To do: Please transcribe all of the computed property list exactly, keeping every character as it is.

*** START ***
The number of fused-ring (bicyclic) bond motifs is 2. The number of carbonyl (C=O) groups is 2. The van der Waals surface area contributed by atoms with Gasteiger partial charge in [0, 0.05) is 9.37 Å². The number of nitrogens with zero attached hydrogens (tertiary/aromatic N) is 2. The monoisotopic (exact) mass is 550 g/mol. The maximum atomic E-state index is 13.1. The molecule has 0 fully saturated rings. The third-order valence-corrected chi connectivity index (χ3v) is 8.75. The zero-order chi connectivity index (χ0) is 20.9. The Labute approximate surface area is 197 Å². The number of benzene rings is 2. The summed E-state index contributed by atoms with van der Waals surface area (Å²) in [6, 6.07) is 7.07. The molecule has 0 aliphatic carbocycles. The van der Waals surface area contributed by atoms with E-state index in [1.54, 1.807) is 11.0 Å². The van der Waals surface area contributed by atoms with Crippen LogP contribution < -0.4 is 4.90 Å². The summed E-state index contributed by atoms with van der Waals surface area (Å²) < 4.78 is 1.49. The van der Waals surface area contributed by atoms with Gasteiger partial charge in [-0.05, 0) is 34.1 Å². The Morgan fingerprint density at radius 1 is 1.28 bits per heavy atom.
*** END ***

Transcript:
The number of fused-ring (bicyclic) bond motifs is 2. The number of carbonyl (C=O) groups is 2. The van der Waals surface area contributed by atoms with Gasteiger partial charge in [0, 0.05) is 9.37 Å². The number of nitrogens with zero attached hydrogens (tertiary/aromatic N) is 2. The monoisotopic (exact) mass is 550 g/mol. The maximum atomic E-state index is 13.1. The molecule has 0 fully saturated rings. The third-order valence-corrected chi connectivity index (χ3v) is 8.75. The zero-order chi connectivity index (χ0) is 20.9. The Labute approximate surface area is 197 Å². The number of benzene rings is 2. The summed E-state index contributed by atoms with van der Waals surface area (Å²) in [6, 6.07) is 7.07. The molecule has 0 aliphatic carbocycles. The van der Waals surface area contributed by atoms with E-state index in [1.54, 1.807) is 11.0 Å². The van der Waals surface area contributed by atoms with Crippen LogP contribution < -0.4 is 4.90 Å². The summed E-state index contributed by atoms with van der Waals surface area (Å²) < 4.78 is 1.49. The van der Waals surface area contributed by atoms with Gasteiger partial charge in [-0.05, 0) is 34.1 Å². The Morgan fingerprint density at radius 1 is 1.28 bits per heavy atom.